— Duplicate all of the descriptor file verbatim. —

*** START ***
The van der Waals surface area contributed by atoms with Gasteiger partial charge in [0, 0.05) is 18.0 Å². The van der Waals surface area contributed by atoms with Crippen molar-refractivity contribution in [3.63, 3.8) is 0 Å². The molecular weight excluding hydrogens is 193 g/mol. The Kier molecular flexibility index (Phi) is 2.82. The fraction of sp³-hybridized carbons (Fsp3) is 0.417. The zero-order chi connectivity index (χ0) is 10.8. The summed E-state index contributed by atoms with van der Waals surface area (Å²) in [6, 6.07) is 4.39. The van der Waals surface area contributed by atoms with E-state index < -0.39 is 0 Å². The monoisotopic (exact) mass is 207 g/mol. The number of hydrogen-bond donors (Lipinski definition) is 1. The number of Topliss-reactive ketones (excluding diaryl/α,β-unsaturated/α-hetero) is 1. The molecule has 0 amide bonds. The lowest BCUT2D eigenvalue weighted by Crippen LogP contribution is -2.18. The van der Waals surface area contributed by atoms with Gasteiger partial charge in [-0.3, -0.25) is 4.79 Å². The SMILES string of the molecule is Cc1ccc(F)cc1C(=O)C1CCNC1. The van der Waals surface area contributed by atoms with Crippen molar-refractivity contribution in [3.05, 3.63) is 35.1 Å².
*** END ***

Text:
The van der Waals surface area contributed by atoms with Gasteiger partial charge in [0, 0.05) is 18.0 Å². The van der Waals surface area contributed by atoms with Crippen molar-refractivity contribution in [3.63, 3.8) is 0 Å². The molecular weight excluding hydrogens is 193 g/mol. The Kier molecular flexibility index (Phi) is 2.82. The fraction of sp³-hybridized carbons (Fsp3) is 0.417. The zero-order chi connectivity index (χ0) is 10.8. The summed E-state index contributed by atoms with van der Waals surface area (Å²) in [6, 6.07) is 4.39. The van der Waals surface area contributed by atoms with E-state index < -0.39 is 0 Å². The monoisotopic (exact) mass is 207 g/mol. The number of hydrogen-bond donors (Lipinski definition) is 1. The number of Topliss-reactive ketones (excluding diaryl/α,β-unsaturated/α-hetero) is 1. The molecule has 0 amide bonds. The lowest BCUT2D eigenvalue weighted by Crippen LogP contribution is -2.18. The van der Waals surface area contributed by atoms with Gasteiger partial charge in [-0.3, -0.25) is 4.79 Å². The SMILES string of the molecule is Cc1ccc(F)cc1C(=O)C1CCNC1. The van der Waals surface area contributed by atoms with Crippen molar-refractivity contribution in [3.05, 3.63) is 35.1 Å².